The Go-Go’s Get Star on Hollywood Blvd: All Girl Band Broke Stereotypes. And The Top 40!


Today, over thirty years after their first gig, The Go-Go’s got a star on Hollywood Blvd, right outside the Masque where their first rehearsal took place in 1978.

The Go-Go’s were the first band to come out of the LA punk scene to break Billboard’s Top 40. And, more importantly, The Go-Go’s were the first all-female band to top the charts who wrote their own music and played their own instruments. Their debut album, Beauty and the Beat, held the number one spot on the Billboard chart for six consecutive weeks and went triple platinum, selling over 3 million copies.

The Go-Go’s have inspired generations of female musicians to take up instruments, write songs and perform, as well as being muses to all genders with their DIY spirit and utter coolness. Additionally, the band supports numerous charities. Guitarist Jane Wiedlin, a licensed clergyperson, officiates same sex marriages and loudly supports the LGBT community, as well as supporting Bowling for Boobies, a breast cancer support charity.

Friends and fans got the beat.

Hundreds of fans, surprised and happy tourists, long time punk stalwarts, and friends of the band turned out, including Abby Travis (bassist for Beck, Elastica, Spinal Tap, KMFDM, and The Bangles, and a singer/songwriter on her own who was motivated as a teen by the Go-Go’s); Jeff McDonald (Redd Kross); Jennifer Schwartz (Desperate Teenage Love Dolls); author/actress and world renown bellydancer Pleasant Gehman aka Princess Farhana, who co-starred in the 2009 film Stuck! with Wiedlin; filmmaker/artist John Roecker; music industry faces Gary Stewart, Cary Baker and Jay Boberg; Blondie Drummer Clem Burke who delivered the band’s introduction speech; and Los Angeles councilman Tom LaBonge who read a proclamation declaring August 8, 2011 as Go-Go’s Day in Los Angeles. Hollywood isn’t La Bonge’s district–it belongs to Eric Garcetti, the deputy mayor, who kinda has his hands full. LA is a mess.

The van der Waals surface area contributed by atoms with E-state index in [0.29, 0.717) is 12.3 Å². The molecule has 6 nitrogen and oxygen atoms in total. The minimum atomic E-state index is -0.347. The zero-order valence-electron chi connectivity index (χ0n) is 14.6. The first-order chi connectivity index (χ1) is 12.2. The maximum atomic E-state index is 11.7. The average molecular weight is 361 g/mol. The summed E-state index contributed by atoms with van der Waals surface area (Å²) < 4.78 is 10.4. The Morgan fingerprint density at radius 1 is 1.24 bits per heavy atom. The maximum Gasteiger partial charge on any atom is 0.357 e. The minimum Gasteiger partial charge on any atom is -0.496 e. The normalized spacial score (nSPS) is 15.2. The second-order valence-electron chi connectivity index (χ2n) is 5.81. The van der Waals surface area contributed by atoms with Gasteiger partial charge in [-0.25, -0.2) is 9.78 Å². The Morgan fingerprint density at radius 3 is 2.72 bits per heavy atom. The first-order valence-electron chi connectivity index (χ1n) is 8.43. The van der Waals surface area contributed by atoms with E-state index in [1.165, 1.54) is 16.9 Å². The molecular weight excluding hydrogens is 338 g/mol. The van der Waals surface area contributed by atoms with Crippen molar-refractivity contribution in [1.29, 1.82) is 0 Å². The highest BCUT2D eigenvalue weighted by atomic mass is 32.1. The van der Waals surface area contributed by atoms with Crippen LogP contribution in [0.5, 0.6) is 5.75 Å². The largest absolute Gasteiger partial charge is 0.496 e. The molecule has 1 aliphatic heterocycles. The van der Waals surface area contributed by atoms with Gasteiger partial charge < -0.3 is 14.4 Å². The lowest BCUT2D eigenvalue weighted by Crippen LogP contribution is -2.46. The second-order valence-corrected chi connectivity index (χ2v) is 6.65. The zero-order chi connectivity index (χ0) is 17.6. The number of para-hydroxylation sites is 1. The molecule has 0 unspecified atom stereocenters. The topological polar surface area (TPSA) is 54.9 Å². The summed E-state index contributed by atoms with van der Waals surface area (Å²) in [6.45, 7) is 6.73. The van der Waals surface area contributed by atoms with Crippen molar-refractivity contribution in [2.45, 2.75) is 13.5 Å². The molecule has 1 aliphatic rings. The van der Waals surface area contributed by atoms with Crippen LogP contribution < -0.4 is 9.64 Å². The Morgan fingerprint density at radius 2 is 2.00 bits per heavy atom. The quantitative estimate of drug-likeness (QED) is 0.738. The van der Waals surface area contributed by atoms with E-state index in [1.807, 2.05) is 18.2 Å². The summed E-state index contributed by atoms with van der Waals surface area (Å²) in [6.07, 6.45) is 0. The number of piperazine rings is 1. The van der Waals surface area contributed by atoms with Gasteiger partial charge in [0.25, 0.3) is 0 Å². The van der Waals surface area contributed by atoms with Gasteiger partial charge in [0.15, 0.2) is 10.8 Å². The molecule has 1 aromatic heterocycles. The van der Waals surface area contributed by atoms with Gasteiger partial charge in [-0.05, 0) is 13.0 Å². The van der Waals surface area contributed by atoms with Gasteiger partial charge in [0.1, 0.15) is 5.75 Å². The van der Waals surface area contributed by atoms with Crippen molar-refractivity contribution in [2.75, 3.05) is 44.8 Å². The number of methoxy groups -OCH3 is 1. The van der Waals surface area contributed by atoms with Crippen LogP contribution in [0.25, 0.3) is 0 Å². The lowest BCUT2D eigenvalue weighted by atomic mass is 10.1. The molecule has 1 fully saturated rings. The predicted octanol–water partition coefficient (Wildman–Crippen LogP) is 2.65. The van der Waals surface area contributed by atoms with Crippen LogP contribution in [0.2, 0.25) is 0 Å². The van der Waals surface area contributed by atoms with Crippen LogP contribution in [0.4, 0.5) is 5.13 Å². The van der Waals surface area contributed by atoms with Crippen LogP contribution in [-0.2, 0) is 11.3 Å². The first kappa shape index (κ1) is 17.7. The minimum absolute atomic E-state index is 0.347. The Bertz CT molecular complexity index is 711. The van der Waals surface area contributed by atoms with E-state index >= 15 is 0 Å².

But it’s easy to forget our city’s woes on a day like today, with a blue sky, palm trees blowing in the breeze, the Go-Go’s hits wafting through the sound system, and friends celebrating the success of a band that came from our town, helped define the 1980s, and broke the mold.

After the Go-Go's got their star, they went to the Masque where they first played, and Jane and Belinda added a little something to the walls.

Photos: 1: Lisa Derrick; 2: John Roecker; ceremony video: Kim White


Los Angeles Underground Artists’ Tribute to Seminal LA Sounds Benefits Haiti Relief Efforts

Red Hot Chili Peppers’ guitarist Josh Klinghoffer covering Thelonious Monster’s “Anymore” is just one of the many gems on Beat LA: A Benefit for Haiti–a compilation from Narnack Records and Greatminds Records featuring some of today’s Los Angeles artists like Rats, Crystal Antlers, Microphonies, covering bands that shaped and defined Los Angeles’ punk and post-punk sound: X, Black Randy and the Metrosquad,  the Go-Gos, the Minutemen and many more–which benefits Doctors Without Borders and their life-saving endeavors assisting victims of the devastating earthquake in Haiti.

Covers of alternavtive radio favorites like fIREHOSE, Wall of Voodoo, Dream Syndicate, the Plimsouls and Cheech and Chong crash up against underground acts’ versions of  grittier bands like the Germs, the Urinals, 45 Grave, Nervous Gender, and Christian Death, with liner notes by LA maestro Gexa X who says:

LA had a FANTASTIC underground scene for a few years, say 1977 to 1982. It never got properly documented but it was huge and it was fun. These songs were part of the soundtrack of my life back then. But there is more to it. This is a healing project too…This album is one of many goodwill gestures people have come up with to help out. The political problems of the Western Hemisphere may be too much to tackle as individuals. But human problems sometimes wake the world up to the need to pull together and do something.

The album is available on iTunes, with links to listen and stream at the Narnack site. And we’ve included some of the originals for your nostalgic pleasure.